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5-24-20 How to Get Actual Rest Psalms

Psalm Series  •  Sermon  •  Submitted   •  Presented   •  36:00
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Introduction:
This morning, I want to begin a series in the book of Psalms by asking you a peculiar question: "Why are we so tired all the time?" I’m tired of this pandemic! I’m sick of wearing masks everywhere I go, I’m tired of social distancing and what it does to the local church. This seems to be a shared problem for just about all of us. We all experience fatigue and weariness at least occasionally, but many of us suffer constantly—especially in a time like this. It is that sense of being constantly tired and run-down, feeling lethargic, lacking the energy to do the things you used to enjoy. For a few, it has become so severe, they make excuses not to participate in family activities because of exhaustion. What we might be experiencing is more of a combination of physical and mental depletion, as if our batteries are always in need of recharging.
Now admittedly, this is a complex issue. First of all, fatigue could easily be an organic issue. For example, a virus could be the cause. Fatigue can be the result of an illness. It can also result from other physical causes – unhealthy diet, lack of sleep, lack of exercise. It may be related to depression or extreme stress.
This morning, I’m not going to diagnose exactly why you, personally, may be tired listening to this sermon. I am, however, going to suggest another factor for you to consider – and that is your spiritual wellbeing. You might be tired for reasons that have little to do with your physical health, but because of your spiritual health. Medical problems ought to be treated medically and spiritual problems ought to be treated with Truth found only in the Bible. But even in those medical cases, there’s a connection between the physical and the spiritual, which even the medical community is finally officially recognizing. I’m not talking about faith healing or miracle cures. I’m talking about mainstream researchers and physicians who have documented the link between spiritual health and physical health. In other words, the medical field with its science is beginning to acknowledge what Christians, much like the late Ravi Zacharias, have been saying for a long time: human beings are not merely complex bio-chemical, bio-mechanical devices. We have souls as well as bodies, and they are interconnected, they influence one another, so that a physical symptom such as fatigue can have a physical component, a mental component, or a spiritual component, or a combination. So what I’m going to address this morning is this spiritual issues that can bring on exhaustion and fatigue, and what we can do with the book of Psalms to restore our strength and stamina when fatigue overtakes us.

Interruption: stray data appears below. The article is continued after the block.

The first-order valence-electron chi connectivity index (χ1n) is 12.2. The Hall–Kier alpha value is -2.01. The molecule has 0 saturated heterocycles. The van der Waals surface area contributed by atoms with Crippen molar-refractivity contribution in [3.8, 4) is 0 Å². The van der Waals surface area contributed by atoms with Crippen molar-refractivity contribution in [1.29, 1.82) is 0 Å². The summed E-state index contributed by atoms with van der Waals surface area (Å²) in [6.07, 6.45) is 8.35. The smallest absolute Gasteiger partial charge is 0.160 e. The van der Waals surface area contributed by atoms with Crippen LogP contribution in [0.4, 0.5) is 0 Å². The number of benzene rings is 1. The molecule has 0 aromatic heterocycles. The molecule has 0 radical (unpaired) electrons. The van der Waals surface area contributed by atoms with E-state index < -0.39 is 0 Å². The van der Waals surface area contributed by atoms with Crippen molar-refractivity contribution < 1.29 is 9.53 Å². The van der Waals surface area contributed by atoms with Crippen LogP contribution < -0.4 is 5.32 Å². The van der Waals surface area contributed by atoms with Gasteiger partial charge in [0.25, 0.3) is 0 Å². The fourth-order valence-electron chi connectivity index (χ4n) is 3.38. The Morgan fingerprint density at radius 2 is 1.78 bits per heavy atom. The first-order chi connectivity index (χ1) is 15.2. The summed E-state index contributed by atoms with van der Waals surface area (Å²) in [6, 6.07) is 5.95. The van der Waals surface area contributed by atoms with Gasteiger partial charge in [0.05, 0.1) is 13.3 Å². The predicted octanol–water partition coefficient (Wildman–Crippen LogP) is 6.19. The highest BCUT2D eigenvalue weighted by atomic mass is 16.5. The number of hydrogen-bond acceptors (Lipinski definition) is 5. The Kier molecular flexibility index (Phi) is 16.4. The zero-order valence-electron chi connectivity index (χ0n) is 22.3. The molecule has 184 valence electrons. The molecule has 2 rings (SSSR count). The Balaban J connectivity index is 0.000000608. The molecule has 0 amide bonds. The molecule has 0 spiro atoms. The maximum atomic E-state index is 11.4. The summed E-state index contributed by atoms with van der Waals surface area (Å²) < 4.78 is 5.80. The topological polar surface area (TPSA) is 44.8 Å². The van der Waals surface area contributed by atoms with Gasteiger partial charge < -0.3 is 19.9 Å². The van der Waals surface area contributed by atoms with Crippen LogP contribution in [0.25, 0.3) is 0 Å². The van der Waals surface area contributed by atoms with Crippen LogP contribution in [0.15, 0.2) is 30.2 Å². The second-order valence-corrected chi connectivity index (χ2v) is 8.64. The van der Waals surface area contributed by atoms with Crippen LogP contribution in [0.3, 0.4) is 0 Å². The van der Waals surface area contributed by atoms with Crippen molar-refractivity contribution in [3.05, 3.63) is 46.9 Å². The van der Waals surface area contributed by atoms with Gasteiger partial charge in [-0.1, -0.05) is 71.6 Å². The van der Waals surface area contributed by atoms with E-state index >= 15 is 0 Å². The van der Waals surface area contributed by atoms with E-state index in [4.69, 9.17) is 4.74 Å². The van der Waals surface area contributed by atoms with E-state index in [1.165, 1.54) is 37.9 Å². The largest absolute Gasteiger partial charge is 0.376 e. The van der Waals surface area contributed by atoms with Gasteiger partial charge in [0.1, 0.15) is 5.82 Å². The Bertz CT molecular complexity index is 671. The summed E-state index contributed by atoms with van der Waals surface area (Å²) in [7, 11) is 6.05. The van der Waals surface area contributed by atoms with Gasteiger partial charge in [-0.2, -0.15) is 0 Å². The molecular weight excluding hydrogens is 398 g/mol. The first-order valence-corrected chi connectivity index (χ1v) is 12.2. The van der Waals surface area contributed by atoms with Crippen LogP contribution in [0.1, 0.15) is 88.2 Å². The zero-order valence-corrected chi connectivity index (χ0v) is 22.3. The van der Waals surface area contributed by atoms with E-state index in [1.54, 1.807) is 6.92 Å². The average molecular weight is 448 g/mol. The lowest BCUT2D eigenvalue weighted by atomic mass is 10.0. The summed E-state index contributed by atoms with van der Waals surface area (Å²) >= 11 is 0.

But before we get there, I want to talk about why this is important for us as disciples of Jesus, the Christ. We would all like to be full with life and energy like a child; no one enjoys the feeling of being tired and lethargic. So what does it have to do with Church? or following Christ? Well, for starters: when we are weary and exhausted, we are more susceptible to temptation, more exposed to the attacks of the enemy, less in worship, and less in tune with the Holy Spirit. We are more prone to unbelief and fear and discouragement; more likely to abandon, or deny the faith; more at risk of dishonoring ourselves and offending our Savior. As a familiar coach Vince Lombardi once said, "Fatigue makes cowards of us all." This, of course, was said in the context of football, but the principle is the same: when we’re tired, we don’t want to fight the good fight. We don’t want to persevere in the faith. We don’t want to stand our ground and resist temptation. Instead, we give up, or at least want to give up. And that’s a spiritually dangerous place to be in and what I want to avoid.
Transition:
We avoid this by renewing our mind in Truth and what better way than by starting in the book of Psalms.
The book of Psalms has had power in Judaism and Christianity that exceeds the communicative power of words. John Calvin calls this book an “anatomy of all parts of the soul,” because Psalms touches every surface of life as well as the inner recesses of the heart. Some refer to this one book as the Bible within the Bible— Martin Luther calls it the “little Bible,” because it is a compilation of Old Testament faith, history, and theology.
The Hebrew title of the book of Psalms is Tehillim translating to “praises”, proving praise as one of the central features of the book. We get our English title from the Greek translation of the book, ψαλμῶν; the singular, ψαλμός, is the translation of the Hebrew word mizmor, found in many of the psalm titles-- a term that occurs several times in the book and means “stringed instrument.” The New Testament (Luke 20:42; Acts 1:20) calls this book by this title.
Scripture Reading: Psalm 1:1–6